Railways of Stoke-on-Trent - Potteries Loop Line
 

   

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  Introduction | Etruria to Hanley | Cobridge to Burslem | Tunstall
Pits Hill to Goldenhill | Kidsgrove

 

Potteries Loop Line - Birchenwood

 


next: demise of Birchenwood
previous: route of the loop line around Kidsgrove
[contents: Kidsgrove & Birchenwood]

Clough Hall Coal and Iron Works c.1890
Clough Hall Coal and Iron Works c.1890
the loop line runs left to right across the centre of the map
the two purple lines are the short Birchenwood tunnel
to the right, the red area showing a reservoir and sand pit still exist as ponds at Birchenwood Country Park

the junction of roads on the left are as follows:
blue
- Kidsgrove Bank
green - Liverpool Road
light blue - Stone Bank Road (was a tramway)
red - Birchenwood Way (was a tack into the works)
 


Birchenwood
Clough Hall Coal and Iron Works
Birchenwood Colliery
Birchenwood Brickworks
Birchenwood Gas and Coke Ltd

Birchenwood was the largest industrial site that the Tunstall and Newchapel area has ever known.

The origins of the estate:  

A freehold estate in Oldcott called Broadfield was held by the Colclough family from at least 1549. Colclough Lane, still the name of the Goldenhill end of the road to Newchapel, was in existence by 1535.

Discovering coal when building Harecastle canal tunnel:  

During the excavation work for the first Harecastle tunnel, the wealth of coal underground was discovered and it became apparent that the whole area was rich with coal. Thomas Gilbert who represented the Duke of Bridgewater, was the first to set up the collieries that would mine the area on a massive scale.


1833 and the first blast furnaces:
Iron ore was also found to be in plentiful supply and in 1833 the first blast furnaces were built to produce pig iron.

1871 and coking ovens:
The iron and steel works were steadily expanded and by 1871 there was a new addition in the form of 78 beehive ovens for the production of coke.

 

The Heath family:

Robert Heath (who ran the Biddulph Valley furnaces)  also owned a large part of Clough Hall estate which owned the land that the Birchenwood site occupied. After he died in 1893 his two sons inherited the business -  when the operating company at Birchenwood closed the iron and steelworks, leaving the coal and coke as the only business, the Heath brothers stepped in and purchased the whole site.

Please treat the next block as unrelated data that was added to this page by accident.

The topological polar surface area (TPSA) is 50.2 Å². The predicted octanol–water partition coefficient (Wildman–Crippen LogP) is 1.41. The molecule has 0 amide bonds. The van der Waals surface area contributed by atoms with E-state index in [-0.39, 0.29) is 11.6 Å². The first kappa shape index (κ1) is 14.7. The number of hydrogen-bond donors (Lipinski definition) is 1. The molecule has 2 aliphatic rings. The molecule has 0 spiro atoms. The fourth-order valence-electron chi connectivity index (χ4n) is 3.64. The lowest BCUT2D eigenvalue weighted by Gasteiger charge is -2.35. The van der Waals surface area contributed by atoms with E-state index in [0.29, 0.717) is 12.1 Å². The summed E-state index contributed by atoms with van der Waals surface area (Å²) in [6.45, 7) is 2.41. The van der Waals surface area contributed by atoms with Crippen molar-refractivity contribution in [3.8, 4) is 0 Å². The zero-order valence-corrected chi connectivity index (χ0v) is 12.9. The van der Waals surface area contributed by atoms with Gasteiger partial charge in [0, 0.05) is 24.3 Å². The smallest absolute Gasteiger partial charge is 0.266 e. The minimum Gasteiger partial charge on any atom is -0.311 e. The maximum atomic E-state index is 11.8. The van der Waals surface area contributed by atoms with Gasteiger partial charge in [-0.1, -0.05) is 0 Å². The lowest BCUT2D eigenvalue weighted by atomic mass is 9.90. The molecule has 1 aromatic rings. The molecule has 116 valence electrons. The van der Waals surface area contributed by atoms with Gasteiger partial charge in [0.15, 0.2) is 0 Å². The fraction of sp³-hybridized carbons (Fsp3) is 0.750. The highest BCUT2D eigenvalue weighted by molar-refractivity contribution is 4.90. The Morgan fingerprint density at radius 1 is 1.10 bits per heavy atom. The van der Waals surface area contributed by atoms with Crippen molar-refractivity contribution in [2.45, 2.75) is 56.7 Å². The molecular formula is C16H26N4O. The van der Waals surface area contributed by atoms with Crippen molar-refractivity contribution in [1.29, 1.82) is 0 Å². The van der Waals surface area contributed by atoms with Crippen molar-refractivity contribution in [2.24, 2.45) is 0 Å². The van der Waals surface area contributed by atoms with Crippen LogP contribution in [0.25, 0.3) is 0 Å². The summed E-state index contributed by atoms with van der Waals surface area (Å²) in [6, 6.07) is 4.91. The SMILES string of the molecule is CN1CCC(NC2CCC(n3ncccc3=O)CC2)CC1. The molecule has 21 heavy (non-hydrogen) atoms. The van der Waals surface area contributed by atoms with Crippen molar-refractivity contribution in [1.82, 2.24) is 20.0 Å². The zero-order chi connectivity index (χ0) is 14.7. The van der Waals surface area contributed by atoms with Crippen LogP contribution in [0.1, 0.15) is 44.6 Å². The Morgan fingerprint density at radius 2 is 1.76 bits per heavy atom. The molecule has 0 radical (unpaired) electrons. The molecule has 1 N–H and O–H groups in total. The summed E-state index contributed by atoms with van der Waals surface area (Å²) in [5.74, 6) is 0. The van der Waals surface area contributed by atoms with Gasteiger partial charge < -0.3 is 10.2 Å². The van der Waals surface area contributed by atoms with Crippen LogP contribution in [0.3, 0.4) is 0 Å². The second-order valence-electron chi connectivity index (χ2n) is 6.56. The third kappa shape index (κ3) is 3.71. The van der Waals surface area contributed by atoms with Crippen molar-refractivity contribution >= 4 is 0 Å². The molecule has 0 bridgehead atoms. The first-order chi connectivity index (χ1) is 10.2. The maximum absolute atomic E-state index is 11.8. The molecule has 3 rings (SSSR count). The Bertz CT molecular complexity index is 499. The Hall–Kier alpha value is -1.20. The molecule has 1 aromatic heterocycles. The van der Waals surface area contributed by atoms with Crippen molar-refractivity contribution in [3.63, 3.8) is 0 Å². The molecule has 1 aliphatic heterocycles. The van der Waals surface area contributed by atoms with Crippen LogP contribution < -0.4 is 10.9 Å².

Birchenwood Colliery - 1900
Birchenwood Colliery - 1900
"Birchenwood colliery opened in the 1890s, most of the coal being used for coke and other by-products. The colliery actually closed in 1932, but coke and other by-product production continued by using coal from other collieries. However this production also ceased in May 1973"

photo: Kidsgrove Library - Staffordshire Past Tracks


 

The growth of the coking plant:

In 1896 the original ovens were replaced by 124 new beehive ovens - now nearly all the coal mined was now used for coke which the Heath's were using in their ironworks.


Birchenwood Beehive coking ovens - 1911
Birchenwood Beehive coking ovens - 1911

A view of the coking ovens at Birchenwood, called Beehive ovens for their obvious likeness to Beehives. In this picture the ovens are being demolished, having been replaced in 1909.

photo: Borough Museum and Art Gallery, Newcastle under Lyme;
Miss Barnard, Staffordshire Past Track


Over the next few years they would invest a staggering one million pounds in building what was to become the leading coke/by-products plants in the country.

New ovens were added, a rail network built to link all of the sites, locomotives to transport the coal and coke, and houses for their employees were just some of things that contributed to a very prosperous partnership between the Heath's and Birchenwood.


In 1909 a range of 13 Mond gas producers were installed at Birchenwood
In 1909 a range of 13 Mond gas producers were installed at Birchenwood

"Before Natural Gas was discovered, Town Gas produced from coal was used. The process consisted of heating coal in enclosed retorts, where the gases were led through pipes and treated in a variety of ways.

Coke was the main by-product of gas production, along with a huge variety of other by-products, including coal tar, benzol, pitch, creosote, nylon, solvents for paints and varnish."

photo: Keele University - William Jack Collection
Staffordshire Past Track

 


The industrial advances meant that there were now more uses for the by-products from the coking process and a special recovery plant with 84 ovens was built in 1909, this was followed by gas producers in 1910 and the replacement of the now outdated beehive ovens in 1912 with 72 Carl Still type ovens.

 

 

Royal Visit:

Visit of King George V and Queen Mary in 1913
Visit of King George V and Queen Mary in 1913

photo: Borough Museum and Art Gallery, Newcastle under Lyme;
Miss Barnard, Staffordshire Past Track
 

On April 23rd 1913, King George V and Queen Mary visited the plant. They were shown the impressive new equipment that was turning 7000 tons of coal into 4500 tons of coke each week, and all the remaining by-products dealt with in the recovery ovens.




next: demise of Birchenwood
previous: route of the loop line around Kidsgrove
[contents: Kidsgrove & Birchenwood]